How can I get ready for an FHA loan application? The process includes some advice you’ve likely heard before (check your credit, make sure you have on-time payments, and avoid new credit applications before you apply for a home loan) but there are other steps to take in the earliest stages of your house hunting journey that can be very helpful.
Do you know how much it will cost to live in and maintain your home? Utility bills for a house are likely to be higher than for a small apartment. It’s important to start learning what typical utility rates, commuting costs, and other expenses related to owning your home instead of renting. You’ll also want to investigate how much it may cost down the road to repair or replace appliances, fix or replace your roof, etc.
Know Your Rights
You cannot be denied a home loan for reasons that aren’t related to your financial qualifications or the condition of the property you wish to purchase. National origin, family status, gender, orientation, disability, and related issues cannot be used to deny you a rental or purchase. Knowing your rights before you start to look for a home to buy is a very good idea.
Know Lending Procedures
If you don’t know how the home loan industry works, you might not be fully prepared to make an informed purchase. Did you know that the required FHA appraisal is often mistaken for a home inspection? Never trust the results of the appraisal alone to decide whether a home is suitable for you or not. Always pay for the optional, but far more in-depth home inspection before committing to purchase a property. Furthermore, federal law requires your lender to provide you with a “good faith estimate” (GFE) explaining the costs associated with your loan.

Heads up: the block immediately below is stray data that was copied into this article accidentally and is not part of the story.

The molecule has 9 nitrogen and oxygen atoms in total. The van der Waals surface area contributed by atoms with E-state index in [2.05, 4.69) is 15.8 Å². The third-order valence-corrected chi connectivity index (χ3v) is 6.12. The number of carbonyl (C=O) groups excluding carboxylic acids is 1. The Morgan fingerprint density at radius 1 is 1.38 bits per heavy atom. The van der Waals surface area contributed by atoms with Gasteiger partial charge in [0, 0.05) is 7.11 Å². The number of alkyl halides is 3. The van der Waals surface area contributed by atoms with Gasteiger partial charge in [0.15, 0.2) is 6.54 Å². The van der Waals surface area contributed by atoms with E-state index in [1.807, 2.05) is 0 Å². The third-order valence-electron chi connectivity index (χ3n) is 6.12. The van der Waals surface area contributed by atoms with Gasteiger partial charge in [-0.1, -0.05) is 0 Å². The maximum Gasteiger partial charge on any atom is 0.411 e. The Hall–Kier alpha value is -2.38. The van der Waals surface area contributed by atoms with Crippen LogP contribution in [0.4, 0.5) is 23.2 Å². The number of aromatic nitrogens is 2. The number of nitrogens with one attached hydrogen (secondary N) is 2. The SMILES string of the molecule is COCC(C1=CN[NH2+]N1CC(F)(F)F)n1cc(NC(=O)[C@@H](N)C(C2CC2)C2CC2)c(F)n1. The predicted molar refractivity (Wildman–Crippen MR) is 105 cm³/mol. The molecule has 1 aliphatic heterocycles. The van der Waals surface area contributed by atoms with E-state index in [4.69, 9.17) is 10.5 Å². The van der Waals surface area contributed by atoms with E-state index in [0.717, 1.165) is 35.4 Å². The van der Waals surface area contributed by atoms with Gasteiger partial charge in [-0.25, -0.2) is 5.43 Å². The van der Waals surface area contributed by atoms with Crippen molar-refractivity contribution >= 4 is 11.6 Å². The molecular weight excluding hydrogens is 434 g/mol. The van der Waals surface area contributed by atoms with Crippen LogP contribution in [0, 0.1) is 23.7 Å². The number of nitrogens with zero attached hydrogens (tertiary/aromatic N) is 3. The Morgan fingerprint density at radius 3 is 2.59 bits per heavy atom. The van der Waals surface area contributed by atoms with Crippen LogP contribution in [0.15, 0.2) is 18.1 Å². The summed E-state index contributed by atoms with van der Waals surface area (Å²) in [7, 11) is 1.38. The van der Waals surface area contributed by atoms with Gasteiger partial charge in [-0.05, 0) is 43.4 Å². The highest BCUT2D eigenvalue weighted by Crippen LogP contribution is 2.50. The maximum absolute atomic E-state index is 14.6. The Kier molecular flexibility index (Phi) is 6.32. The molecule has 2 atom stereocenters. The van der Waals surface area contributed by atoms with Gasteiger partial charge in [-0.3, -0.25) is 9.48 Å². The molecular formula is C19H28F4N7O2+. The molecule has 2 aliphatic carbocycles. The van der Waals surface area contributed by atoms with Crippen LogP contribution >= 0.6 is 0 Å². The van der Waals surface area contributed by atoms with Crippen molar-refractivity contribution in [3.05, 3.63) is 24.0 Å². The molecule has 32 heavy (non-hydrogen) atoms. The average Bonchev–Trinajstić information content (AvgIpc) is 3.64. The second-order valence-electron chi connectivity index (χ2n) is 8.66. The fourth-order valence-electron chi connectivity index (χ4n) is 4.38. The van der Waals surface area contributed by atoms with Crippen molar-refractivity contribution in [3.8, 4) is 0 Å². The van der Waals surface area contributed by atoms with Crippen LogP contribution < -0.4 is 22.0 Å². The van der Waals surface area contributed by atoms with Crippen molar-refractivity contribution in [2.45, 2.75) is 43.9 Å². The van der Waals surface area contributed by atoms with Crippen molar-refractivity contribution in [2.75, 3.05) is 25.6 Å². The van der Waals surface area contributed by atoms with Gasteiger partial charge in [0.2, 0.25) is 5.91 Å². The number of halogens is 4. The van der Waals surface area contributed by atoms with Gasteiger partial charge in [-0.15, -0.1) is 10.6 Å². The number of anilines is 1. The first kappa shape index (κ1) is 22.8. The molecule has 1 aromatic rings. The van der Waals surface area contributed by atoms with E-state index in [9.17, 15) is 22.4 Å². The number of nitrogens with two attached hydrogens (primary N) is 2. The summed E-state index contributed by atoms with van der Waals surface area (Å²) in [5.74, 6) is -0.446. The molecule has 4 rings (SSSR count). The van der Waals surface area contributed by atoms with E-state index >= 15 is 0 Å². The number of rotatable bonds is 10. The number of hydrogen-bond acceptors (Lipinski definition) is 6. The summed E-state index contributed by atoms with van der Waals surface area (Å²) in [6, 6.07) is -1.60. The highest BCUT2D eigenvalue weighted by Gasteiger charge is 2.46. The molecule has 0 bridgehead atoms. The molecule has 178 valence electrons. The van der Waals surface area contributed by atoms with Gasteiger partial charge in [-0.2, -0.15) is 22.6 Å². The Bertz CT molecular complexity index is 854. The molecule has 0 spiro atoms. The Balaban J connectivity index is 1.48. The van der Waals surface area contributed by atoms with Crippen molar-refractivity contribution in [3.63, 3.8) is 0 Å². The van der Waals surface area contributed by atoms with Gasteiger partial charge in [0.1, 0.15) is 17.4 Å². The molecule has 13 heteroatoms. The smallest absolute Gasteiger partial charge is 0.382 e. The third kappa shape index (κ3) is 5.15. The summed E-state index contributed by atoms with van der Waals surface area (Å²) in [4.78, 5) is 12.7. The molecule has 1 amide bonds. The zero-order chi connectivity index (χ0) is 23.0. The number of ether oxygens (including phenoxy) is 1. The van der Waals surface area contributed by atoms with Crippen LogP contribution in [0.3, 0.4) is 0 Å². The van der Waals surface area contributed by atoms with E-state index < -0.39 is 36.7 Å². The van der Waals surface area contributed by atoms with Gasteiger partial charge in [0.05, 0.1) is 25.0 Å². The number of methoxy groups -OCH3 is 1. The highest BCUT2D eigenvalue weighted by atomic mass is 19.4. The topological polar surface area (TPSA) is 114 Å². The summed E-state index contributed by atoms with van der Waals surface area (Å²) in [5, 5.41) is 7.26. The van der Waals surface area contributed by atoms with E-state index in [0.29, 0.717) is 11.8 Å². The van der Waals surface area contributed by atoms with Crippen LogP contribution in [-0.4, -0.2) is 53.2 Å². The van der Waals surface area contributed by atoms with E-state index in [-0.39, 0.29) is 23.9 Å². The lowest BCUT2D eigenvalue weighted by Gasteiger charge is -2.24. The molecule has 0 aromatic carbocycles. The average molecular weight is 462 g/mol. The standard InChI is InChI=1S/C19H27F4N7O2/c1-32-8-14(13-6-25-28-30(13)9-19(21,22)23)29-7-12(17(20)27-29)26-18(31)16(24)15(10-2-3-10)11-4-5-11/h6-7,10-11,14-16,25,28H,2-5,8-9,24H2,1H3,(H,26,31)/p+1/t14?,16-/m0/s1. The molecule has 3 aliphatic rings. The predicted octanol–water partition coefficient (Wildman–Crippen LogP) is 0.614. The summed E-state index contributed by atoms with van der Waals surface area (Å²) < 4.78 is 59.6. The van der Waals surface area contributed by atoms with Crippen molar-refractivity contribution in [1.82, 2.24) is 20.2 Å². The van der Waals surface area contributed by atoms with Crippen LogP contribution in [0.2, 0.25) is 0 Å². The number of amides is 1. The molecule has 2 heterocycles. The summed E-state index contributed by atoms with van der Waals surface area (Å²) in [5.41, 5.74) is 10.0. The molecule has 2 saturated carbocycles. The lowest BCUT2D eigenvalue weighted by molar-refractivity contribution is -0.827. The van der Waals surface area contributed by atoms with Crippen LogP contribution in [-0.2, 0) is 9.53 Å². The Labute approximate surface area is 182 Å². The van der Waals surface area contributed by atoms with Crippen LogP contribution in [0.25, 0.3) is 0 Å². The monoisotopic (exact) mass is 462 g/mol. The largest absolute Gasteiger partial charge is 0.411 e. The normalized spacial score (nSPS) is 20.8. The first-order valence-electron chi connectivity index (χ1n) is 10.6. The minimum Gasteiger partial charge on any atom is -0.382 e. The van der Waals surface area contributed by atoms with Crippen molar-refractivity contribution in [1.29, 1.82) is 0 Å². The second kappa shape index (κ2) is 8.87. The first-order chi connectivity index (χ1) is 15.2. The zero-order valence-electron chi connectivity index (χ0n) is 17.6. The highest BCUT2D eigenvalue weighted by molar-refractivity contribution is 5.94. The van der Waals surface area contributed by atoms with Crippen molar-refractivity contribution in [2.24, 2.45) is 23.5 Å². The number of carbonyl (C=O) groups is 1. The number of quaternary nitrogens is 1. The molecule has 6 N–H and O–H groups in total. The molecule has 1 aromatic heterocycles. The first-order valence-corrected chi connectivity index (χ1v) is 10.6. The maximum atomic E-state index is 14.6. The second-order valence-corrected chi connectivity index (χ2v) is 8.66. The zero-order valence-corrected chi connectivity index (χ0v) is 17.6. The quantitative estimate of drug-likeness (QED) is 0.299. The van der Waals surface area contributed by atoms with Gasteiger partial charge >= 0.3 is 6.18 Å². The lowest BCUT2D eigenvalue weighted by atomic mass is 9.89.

According to the Consumer Financial Protection Bureau (CFPB), “As of January 1, 2010, a loan originator is required to provide a consumer with the standard GFE form that is designed to allow borrower s to shop for a mortgage loan by comparing settlement costs and loan terms.”
That’s according to a CFPB publication titled CFPB Consumer Laws And Regulations, which adds:
“The first page of the GFE includes a summary of loan terms and a summary of estimated settlement charges. It also includes information about key dates such as when the interest rate for the loan quoted in the GFE expires and when the estimate for the settlement charges expires.”
“The second page discloses settlement charges as subtotals for 11 categories of costs. The third page provides a table explaining which charges can change at settlement, a trade-off table showing the relationship between the interest rate and settlement charges, and a shopping chart to compare the costs and terms of loans offered by different originators.”
These are important things to know before you start the home loan application process. Don’t be taken by surprise; start your house hunting “homework” as early as possible. It’s best to start a year in advance of your loan application, about the same time you’ll want to start requesting copies of your credit reports to review.